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  • In general: ℞ (Prescription only)
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E number{{#property:P628}}
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Molar mass387.48 g/mol
3D model (JSmol)

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Editor-In-Chief: C. Michael Gibson, M.S., M.D. [1]


Urapidil is a sympatholytic antihypertensive drug. It acts as an α1-adrenoceptor antagonist and as an 5-HT1A receptor agonist[1] Although an initial report suggested that urapidil was also an α2-adrenoceptor agonist,[2] this was not substantiated in later studies that demonstrated it was devoid of agonist actions in the dog saphenous vein and the guinea-pig ileum.[3] Unlike some other α1-adrenoceptor antagonists, urapidil does not elicit reflex tachycardia, and this may be related to its weak β1-adrenoceptor antagonist activity,[4][5] as well as its effect on cardiac vagal drive.[6] Urapidil is currently not approved by the U.S. Food and Drug Administration, but it is available in Europe.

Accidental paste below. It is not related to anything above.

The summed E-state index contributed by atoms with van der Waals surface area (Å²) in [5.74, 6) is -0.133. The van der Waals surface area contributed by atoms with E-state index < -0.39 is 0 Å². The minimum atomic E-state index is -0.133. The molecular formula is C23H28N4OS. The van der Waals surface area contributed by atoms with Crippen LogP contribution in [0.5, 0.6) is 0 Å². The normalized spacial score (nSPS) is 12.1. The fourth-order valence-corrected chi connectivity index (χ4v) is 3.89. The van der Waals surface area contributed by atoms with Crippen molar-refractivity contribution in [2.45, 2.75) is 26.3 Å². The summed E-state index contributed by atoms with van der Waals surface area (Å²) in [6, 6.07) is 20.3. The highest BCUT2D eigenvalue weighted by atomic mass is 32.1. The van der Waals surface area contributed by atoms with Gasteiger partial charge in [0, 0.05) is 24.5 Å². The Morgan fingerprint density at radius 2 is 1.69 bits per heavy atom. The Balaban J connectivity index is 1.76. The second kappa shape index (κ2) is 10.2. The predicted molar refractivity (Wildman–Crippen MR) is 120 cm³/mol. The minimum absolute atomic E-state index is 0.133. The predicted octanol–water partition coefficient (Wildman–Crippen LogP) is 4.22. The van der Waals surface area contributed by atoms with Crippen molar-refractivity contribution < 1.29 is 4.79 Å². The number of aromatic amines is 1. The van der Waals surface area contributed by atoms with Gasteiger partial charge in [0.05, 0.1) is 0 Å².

See Also


  1. Ramage AG (April 1991). "The mechanism of the sympathoinhibitory action of urapidil: role of 5-HT1A receptors". Br. J. Pharmacol. 102 (4): 998–1002. PMC 1917978. PMID 1855130.
  2. Eltze M (1979). "Investigations on the mode of action of a new antihypertensive drug, urapidil, in the isolated vas deferens". Eur. J. Pharmacol. 59 (1–2): 1–9. doi:10.1016/0014-2999(79)90018-9. PMID 228944.
  3. Verberne AJM, Rand MJ (1984). "Pharmacological activities of the antihypertensive drug urapidil in the rat". Clin. Exp. Pharmacol. Physiol. 11 (4): 407–412. doi:10.1111/j.1440-1681.1984.tb00289.x. PMID 6097380.
  4. Schoetensack W, Bruckschen EG, Zech K (1983). Urapidil. New Drugs Annual: Cardiovascular Drugs. p. 19.
  5. Verberne AJM, Rand MJ (1985). "Effect of urapidil on β-adrenoceptors of rat atria". Eur. J. Pharmacol. 108 (2): 193–196. doi:10.1016/0014-2999(85)90725-3. PMID 2984023.
  6. Ramage AG (1990). "Influence of 5-HT1A receptor agonists on sympathetic and parasympathetic nerve activity". J. Cardiovasc. Pharmacol. 15: S75–S85. PMID 1702490.